Monday, August 25, 2014

Grieve Alone, Your Way.

Despite older adults having more experience with grief, the classic grief study that has determined grief counseling was developed for children.

Most everyone knows of the Swiss physician Elizabeth Kubler-Ross stages of grief. Based on earlier work by the psychologists Bowlby and Parkes, Kubler-Ross crystalized the stages in her 1969 book On Death and Dying. What was unique is focusing on communication during grieving. She singlehandedly overturned how physicians were treating dying patients—as medical failures to be ignored until they expired. 

The theory states that we go through a series of stages before we come to accept the loss. Kubler-Ross defines five stages starting with an initial short period of Denial (D) that it could not happening, moving into Anger (A) when the loss is taken personally, followed by a series of Bargaining (B) strategies to try and reverse the outcome, and then once the realization of the loss is seen as permanent, Depression (D) and eventually, at the end of the grief there is Acceptance (A) that we cannot change these events. DABDA model of stages of dying morphed into stages of grief.

It is the only grief theory discussed in psychology training. The stage theory of grief is also part of the medical curricula and part of the grief education at the National Cancer Institute.  It has been accepted widely across the globe. It is the script provided to grieving relatives and has even entered into product market research to understand the reaction to the “death” of iPhone 4 in favor of iPhone 5.  It is a pervasive theory.

Despite its popularity, how accurate is it for older adults?

George Bonanno with Columbia University, New York, has been the main counterpoint for these stages.  Bonanno takes a diametrically apposing approach.  He argues that there are no stages. In fact having no stages is healthy. In 2002 Bonanno studied elderly bereaving spouses and nearly half showed no signs of shock, despair, anxiety or intrusive thoughts six months after their loss. This he termed as Resilience. Suggesting that grief stages are not prescriptive, dispelling "grief work hypothesis."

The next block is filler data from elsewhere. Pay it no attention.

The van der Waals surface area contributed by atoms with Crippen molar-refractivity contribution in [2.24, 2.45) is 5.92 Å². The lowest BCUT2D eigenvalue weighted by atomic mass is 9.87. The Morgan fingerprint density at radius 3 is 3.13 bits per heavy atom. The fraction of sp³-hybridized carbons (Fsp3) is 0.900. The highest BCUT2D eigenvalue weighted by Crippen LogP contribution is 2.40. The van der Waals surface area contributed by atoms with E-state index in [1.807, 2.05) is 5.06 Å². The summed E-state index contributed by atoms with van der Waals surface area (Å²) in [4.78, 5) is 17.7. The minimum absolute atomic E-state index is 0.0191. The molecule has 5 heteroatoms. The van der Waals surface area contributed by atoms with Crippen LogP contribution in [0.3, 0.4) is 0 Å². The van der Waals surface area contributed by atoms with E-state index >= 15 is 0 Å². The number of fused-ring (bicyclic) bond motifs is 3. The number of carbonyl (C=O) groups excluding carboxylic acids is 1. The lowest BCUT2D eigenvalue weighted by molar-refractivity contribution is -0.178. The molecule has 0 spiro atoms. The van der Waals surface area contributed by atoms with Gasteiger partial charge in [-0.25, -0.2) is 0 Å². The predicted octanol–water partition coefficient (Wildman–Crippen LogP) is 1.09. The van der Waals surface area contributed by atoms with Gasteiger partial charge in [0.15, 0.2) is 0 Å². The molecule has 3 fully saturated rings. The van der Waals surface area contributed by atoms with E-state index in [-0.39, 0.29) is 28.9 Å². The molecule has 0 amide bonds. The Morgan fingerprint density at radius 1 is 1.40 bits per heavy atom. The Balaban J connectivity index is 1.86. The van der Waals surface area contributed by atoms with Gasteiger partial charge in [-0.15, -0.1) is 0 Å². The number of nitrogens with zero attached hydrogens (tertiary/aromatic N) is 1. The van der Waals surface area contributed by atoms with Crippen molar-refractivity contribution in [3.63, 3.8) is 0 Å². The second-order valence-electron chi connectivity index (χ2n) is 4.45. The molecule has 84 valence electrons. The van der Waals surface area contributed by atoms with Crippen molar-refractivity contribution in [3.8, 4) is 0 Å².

This idea of expressing grief in order to cope was also dispelled by the Dutch husband-and-wife Dutch research team Wolfgang and Margaret Stroebe of Utrecht University. They found that widows who avoided confronting their loss were not any more depressed than widows who "worked through" their grief—talking or writing about the experience. More recently, in 2008, Mark Seery from State University of New York and his colleagues studying reactions to the attacks of September 11, 2001, reported similar findings. There are no stages. It is not prescriptive to healthy coping.


But what these stages have done is that it allowed grieving to be accepted as healthy. It is the first time since Victorian times that grief is validated. Because there were assumed stages, people felt more comfortable to allow others express their grief—thinking, this is only a stage, it will pass. Although there are many valid criticisms, focused on the meaning of constructs and the therapeutic value of expressing loss, one outcome has been that we are discussing grief. And that is healthy, because grief is real and painful.

 © USA Copyrighted 2014 Mario D. Garrett

Are we Suppose to Live Longer?

The late Sherwin Nuland in his 1995 book How We Die described the process of extreme old-age death very eloquently: “Whether it is the anarchy of disordered biochemsitry or the direct result of its opposite-a carefully orchestrated genetic ride to death-we die of old age because we have been worn and torn and programmed to cave in. The very old do not succumb to disease-they implode their way into eternity.”

The most persuasive argument for the biology of death is the Hayflick Limit. In 1961, going against the thinking at the time, biologists Leonard Hayflick and Paul Moorhead noticed that their cell cultures were dying after replicating a certain number of times. At the time Alex Carrel—a Nobel prize winner in surgery—held the thinking at that time, that cells are naturally immortal. We do bad things to them to kill them. Taking a direct leaf from the biblical story of Adam and Eve, we are held responsible for our own mortality.

In contrast, Hayflick demonstrated that normal human fibroblasts cells divide about 70 times in 3% oxygen—which is the same as human internal conditions—before stopping replicating.  Refuting the idea that normal cells are immortal. The mechanism was not yet known at the time of this observation. But a Russian scientist Alexey Olovnikov hypothesized in 1971, and later confirmed in 1984 by  Nobel prize winners Elizabeth Blackburn and Carol Greider for the necessity of proteins called telomeres at the end of the DNA which get shorter with every division until they get too short to allow for more replication.